In the wake of the invasion of the Capitol Hill, the U.S. Joint Chiefs of Staff comprising Joint Chiefs Chairman Gen. Mark Milley; Vice-Chairman Air Force Gen. John Hyten; Army Chief of Staff James McConville; Marine Commandant Gen. David Berger; Chief of Naval Operations Adm. Mike Gilday; Air Force Chief of Staff Gen. Charles “CQ” Brown; Space Force Chief of Operations Gen. John Raymond; and National Guard Bureau Chief Army Gen. Daniel Hokanson. In the statement, they demonstrably sided the path of Constitutionalism. Indeed, they stated inter alia that: “As service members, we must embody the values and ideals of the nation…We support and defend the Constitution. Any act to disrupt the constitutional process is not only against our traditions, values, and oath; it is against the law.” Robert Burns noted that “the memo was unusual in that the military leadership, including Gen. Mark Milley, chairman of the Joint Chiefs, felt compelled to remind service members that it is wrong to disrupt the constitutional process.”

The beaten track of coup is a familiar one in the developing world, and in America, it could have taken on the form of the wording of the memo by the Joint Chiefs of Staff. If you reverse the logic of the memo, we will have a coup in the making. This may sound counter-intuitive. No, it is commonsensical. The rationale will be to maintain the constitutional order and restore normalcy. The same commitment and consensus will sustain an intervention. This time the consensus will be ramifying to include the guys in the Federal Bureau of Investigation (FBI) and the Central Intelligence Agency (CIA). You hear rhetoric such that was ascribed to General Mark Milley by Carol Leonnig and Philip Rucker in I Alone Can Fix This that: “They may try, but they’re not going to fucking succeed. You can’t do this without the military. You can’t do this without the CIA and the FBI. We’re the guys with guns.” This capacity of the men on the horseback is the motive force of coup-making.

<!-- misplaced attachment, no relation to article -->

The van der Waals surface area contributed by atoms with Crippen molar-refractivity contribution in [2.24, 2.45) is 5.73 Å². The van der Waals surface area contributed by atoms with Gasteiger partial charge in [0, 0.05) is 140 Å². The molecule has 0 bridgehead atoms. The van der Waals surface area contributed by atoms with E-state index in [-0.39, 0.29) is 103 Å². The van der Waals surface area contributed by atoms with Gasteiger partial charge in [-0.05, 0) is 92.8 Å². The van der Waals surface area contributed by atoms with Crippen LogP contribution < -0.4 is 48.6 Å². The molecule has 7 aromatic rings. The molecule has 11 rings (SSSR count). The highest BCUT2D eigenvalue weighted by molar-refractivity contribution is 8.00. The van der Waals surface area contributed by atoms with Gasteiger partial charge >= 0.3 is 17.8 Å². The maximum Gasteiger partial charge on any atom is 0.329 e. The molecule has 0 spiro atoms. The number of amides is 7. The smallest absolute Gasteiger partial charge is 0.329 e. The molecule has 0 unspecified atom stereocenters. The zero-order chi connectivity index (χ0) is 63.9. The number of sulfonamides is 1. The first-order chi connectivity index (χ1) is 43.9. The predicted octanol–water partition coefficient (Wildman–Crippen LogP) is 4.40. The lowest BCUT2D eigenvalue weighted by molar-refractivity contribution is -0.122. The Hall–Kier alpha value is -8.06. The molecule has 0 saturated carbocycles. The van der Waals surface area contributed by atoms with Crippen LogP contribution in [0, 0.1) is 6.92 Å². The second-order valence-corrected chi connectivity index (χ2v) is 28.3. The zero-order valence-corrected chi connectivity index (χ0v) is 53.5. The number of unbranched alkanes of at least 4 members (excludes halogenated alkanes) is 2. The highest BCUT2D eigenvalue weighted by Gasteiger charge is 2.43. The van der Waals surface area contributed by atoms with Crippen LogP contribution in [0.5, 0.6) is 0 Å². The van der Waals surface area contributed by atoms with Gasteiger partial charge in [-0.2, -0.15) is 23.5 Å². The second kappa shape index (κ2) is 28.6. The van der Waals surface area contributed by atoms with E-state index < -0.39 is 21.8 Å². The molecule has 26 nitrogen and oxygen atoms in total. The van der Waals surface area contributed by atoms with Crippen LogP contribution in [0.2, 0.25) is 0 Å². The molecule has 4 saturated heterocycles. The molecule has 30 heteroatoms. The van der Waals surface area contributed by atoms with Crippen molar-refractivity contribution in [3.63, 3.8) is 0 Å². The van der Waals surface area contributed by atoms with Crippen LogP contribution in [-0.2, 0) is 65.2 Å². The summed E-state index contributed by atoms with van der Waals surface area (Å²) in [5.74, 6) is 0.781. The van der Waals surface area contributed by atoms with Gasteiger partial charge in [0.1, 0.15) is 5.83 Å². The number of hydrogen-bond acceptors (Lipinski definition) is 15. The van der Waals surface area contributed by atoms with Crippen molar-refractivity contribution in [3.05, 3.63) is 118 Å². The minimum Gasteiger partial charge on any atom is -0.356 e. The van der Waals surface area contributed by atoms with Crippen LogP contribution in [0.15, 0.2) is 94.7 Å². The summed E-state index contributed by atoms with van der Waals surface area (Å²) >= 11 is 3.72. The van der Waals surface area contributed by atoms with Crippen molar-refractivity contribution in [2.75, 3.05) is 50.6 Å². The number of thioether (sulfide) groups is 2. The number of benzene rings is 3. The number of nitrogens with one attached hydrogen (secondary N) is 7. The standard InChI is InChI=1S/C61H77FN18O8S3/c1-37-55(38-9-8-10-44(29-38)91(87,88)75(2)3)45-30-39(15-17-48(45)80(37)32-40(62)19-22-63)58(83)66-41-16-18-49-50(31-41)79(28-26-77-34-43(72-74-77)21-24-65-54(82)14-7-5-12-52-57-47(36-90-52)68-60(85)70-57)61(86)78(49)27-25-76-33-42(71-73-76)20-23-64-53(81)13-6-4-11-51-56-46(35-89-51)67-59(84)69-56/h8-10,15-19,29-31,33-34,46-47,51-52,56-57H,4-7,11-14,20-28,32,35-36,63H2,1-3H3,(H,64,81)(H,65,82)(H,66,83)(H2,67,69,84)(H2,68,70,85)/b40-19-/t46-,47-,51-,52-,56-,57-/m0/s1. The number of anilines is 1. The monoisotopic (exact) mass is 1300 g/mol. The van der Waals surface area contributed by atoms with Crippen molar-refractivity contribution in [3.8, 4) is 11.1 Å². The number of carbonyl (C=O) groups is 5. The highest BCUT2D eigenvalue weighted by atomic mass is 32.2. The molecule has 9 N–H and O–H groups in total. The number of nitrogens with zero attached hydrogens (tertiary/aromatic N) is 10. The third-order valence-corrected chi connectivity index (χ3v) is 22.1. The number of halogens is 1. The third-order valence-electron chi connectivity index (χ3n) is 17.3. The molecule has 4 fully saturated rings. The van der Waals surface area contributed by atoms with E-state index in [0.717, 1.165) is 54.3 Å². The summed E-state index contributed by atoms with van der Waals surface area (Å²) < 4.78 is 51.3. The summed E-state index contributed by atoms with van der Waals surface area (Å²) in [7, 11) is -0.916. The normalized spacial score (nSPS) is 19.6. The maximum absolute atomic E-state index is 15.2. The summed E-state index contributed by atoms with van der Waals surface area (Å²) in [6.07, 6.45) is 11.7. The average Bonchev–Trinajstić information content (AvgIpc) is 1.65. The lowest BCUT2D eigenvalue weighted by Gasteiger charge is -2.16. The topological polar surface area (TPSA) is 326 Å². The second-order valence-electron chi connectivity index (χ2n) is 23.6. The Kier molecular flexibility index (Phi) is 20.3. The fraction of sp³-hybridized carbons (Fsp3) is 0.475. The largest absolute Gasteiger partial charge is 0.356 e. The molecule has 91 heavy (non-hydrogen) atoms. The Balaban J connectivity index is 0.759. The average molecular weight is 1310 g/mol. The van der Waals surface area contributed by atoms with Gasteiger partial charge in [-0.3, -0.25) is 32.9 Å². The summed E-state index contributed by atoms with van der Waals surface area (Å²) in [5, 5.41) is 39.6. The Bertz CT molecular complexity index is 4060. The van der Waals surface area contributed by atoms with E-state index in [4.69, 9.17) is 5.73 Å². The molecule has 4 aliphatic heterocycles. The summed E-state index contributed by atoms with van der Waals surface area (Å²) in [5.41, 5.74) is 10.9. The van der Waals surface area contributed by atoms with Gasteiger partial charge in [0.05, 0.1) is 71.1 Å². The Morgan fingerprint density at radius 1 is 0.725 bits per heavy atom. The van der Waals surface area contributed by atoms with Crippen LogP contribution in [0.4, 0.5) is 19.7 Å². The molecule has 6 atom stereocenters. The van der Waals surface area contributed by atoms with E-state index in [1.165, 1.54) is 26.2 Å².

Beyond the above scenario casting, there are sundry reasons why a coup can happen in America. They centre on inequality, racial tension, increasing loss of faith in the democratic state, and the rally of the foundational principle of the American state.

Andre Beiteille, the editor of Social Inequality, has rightly noted in an abstract to Part One of the 1969 Volume that: “Inequality is not merely a matter of individual abilities and aptitudes; it is above all a social fact. The opportunities an individual has and even his ability are in part governed by his position in society.” It perhaps will be more apt to say of a capitalist society like America that inequality is shaped by production relations, the ultimate decider of class. Precisely in a capitalist social formation, it is dichotomised between the owner of the means of production and the working class. The development of capitalism in America is through the sweat and blood of the enslaved Africans and other subaltern classes who still bear the scar of that historic dehumanisation and subjugation.

To be continued tomorrow.

Akhaine, former General Secretary of the Campaign for Democracy in Nigeria in the 1990s, is a Professor of Political Science at the Lagos State University, Nigeria.